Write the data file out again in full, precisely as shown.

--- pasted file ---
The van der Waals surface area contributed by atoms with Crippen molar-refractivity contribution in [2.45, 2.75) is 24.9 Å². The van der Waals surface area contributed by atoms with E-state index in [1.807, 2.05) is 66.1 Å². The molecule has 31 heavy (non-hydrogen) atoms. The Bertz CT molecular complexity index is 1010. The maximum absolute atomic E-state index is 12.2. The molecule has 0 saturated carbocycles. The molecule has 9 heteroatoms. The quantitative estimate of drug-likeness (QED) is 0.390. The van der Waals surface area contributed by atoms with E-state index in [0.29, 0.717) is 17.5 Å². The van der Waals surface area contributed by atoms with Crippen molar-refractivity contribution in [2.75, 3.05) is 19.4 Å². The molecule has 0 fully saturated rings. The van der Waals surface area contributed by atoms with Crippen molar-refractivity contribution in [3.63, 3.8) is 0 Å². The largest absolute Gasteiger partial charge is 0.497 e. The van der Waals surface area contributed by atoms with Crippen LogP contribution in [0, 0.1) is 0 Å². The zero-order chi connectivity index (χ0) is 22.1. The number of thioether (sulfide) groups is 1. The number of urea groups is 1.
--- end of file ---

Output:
The van der Waals surface area contributed by atoms with Crippen molar-refractivity contribution in [2.45, 2.75) is 24.9 Å². The van der Waals surface area contributed by atoms with E-state index in [1.807, 2.05) is 66.1 Å². The molecule has 31 heavy (non-hydrogen) atoms. The Bertz CT molecular complexity index is 1010. The maximum absolute atomic E-state index is 12.2. The molecule has 0 saturated carbocycles. The molecule has 9 heteroatoms. The quantitative estimate of drug-likeness (QED) is 0.390. The van der Waals surface area contributed by atoms with E-state index in [0.29, 0.717) is 17.5 Å². The van der Waals surface area contributed by atoms with Crippen molar-refractivity contribution in [2.75, 3.05) is 19.4 Å². The molecule has 0 fully saturated rings. The van der Waals surface area contributed by atoms with Crippen molar-refractivity contribution in [3.63, 3.8) is 0 Å². The largest absolute Gasteiger partial charge is 0.497 e. The van der Waals surface area contributed by atoms with Crippen LogP contribution in [0, 0.1) is 0 Å². The zero-order chi connectivity index (χ0) is 22.1. The number of thioether (sulfide) groups is 1. The number of urea groups is 1.